PCOS and The Skin

Posted on 22 September 2019

PCOS which stands for Polycystic Ovarian Syndrome is a very real disorder affecting one in twelve reproductive-aged women. PCOS can have many effects on the skin including hair concerns and acne. There are many different care modalities that can be used to support those suffering with PCOS. However some skin treatment options are not safe for women who are trying to have a baby, leaving many sufferers anxious about the outcome for their skin. Join Dr Raelia Lew (Reproductive Endocrinologist and Fertility Specialist) and Dr Alice Rudd (Dermatologist) to learn more about PCOS and how sufferers can care for their skin during pregnancy planning.


  1. Dr Lew, what exactly is Polycystic Ovarian Syndrome (PCOS)?

Polycystic Ovarian Syndrome (PCOS) is a complicated condition that affects a woman in many domains.  It can involve ovarian hormone imbalance, where high levels of androgens (male hormones) are produced in the context of a powerful, high ovarian reserve. Insulin resistance also sometimes plays a role in this syndrome. Carrying excess body fat can exacerbate symptoms of the syndrome and having PCOS in turn makes it metabolically harder for a woman to maintain or reduce her weight.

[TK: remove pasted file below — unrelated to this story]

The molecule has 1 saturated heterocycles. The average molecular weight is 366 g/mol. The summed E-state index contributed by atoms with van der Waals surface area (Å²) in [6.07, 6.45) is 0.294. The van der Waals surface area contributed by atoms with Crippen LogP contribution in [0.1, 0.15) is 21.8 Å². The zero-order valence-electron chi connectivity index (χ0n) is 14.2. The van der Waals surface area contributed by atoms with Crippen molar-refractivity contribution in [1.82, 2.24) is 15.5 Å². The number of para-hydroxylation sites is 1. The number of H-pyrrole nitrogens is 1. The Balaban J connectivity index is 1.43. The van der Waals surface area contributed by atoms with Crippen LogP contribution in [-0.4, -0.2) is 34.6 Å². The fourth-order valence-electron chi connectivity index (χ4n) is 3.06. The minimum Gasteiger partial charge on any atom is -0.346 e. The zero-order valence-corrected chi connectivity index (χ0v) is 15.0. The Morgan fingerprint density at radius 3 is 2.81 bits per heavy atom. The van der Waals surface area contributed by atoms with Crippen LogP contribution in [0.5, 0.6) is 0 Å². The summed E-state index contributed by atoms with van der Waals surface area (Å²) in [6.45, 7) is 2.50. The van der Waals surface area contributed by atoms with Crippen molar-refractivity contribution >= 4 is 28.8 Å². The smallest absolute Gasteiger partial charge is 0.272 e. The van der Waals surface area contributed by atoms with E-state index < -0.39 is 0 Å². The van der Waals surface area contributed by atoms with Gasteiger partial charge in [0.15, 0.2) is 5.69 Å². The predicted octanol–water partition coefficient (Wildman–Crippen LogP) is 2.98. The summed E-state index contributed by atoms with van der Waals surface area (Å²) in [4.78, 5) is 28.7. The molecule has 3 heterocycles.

1. Dr Lew, what are some special concerns for women trying to conceive with PCOS?

Women with PCOS are often (pleasantly) surprised at how readily they are able to conceive with my help. My focus is in regulating their cycle, achieving predictable, regular ovulation (release of an egg) each month. We focus holistically on a variety of care elements including lifestyle focussed therapy, metabolism regulation therapy, diet, exercise targeted change and where needed, ovulation induction with ultrasound monitoring. Many women with PCOS are inaccurately advised they have failed ovulation induction because they have not ovulated using simple methods like clomiphene citrate. As a CREI accredited reproductive endocrinologist and fertility specialist, I am fully trained in more complex methods of ovulation induction. This means that I am able to help the vast majority of my patients with PCOS to conceive safely and naturally.

However, aside from concerns about infertility, women with PCOS who plan to conceive also face fears of embarrassing acne breakout, body and facial hair excessive growth and scalp hair loss returning when they cease their regular PCOS control regimen in order to conceive.

  1. Dr Lew, how can I keep my symptoms in control and prepare for pregnancy?

Women with PCOS need professional support. At Women’s Health Melbourne, we communicate and collaborate as a holistic team. Your medical management team may consist of:

  • Your GP
  • Your Reproductive Endocrinologist/CREI Fertility Subspecialist
  • Your Dermatologist
  • Your Endocrinologist
  • Your fitness guru or exercise physiologist
  • Your mind-body support professional
  • Your Nutritionist
  • Your lifestyle coach or naturopath
  1. Dr Rudd, can you provide some more insight into the skin concerns PCOS sufferers present with?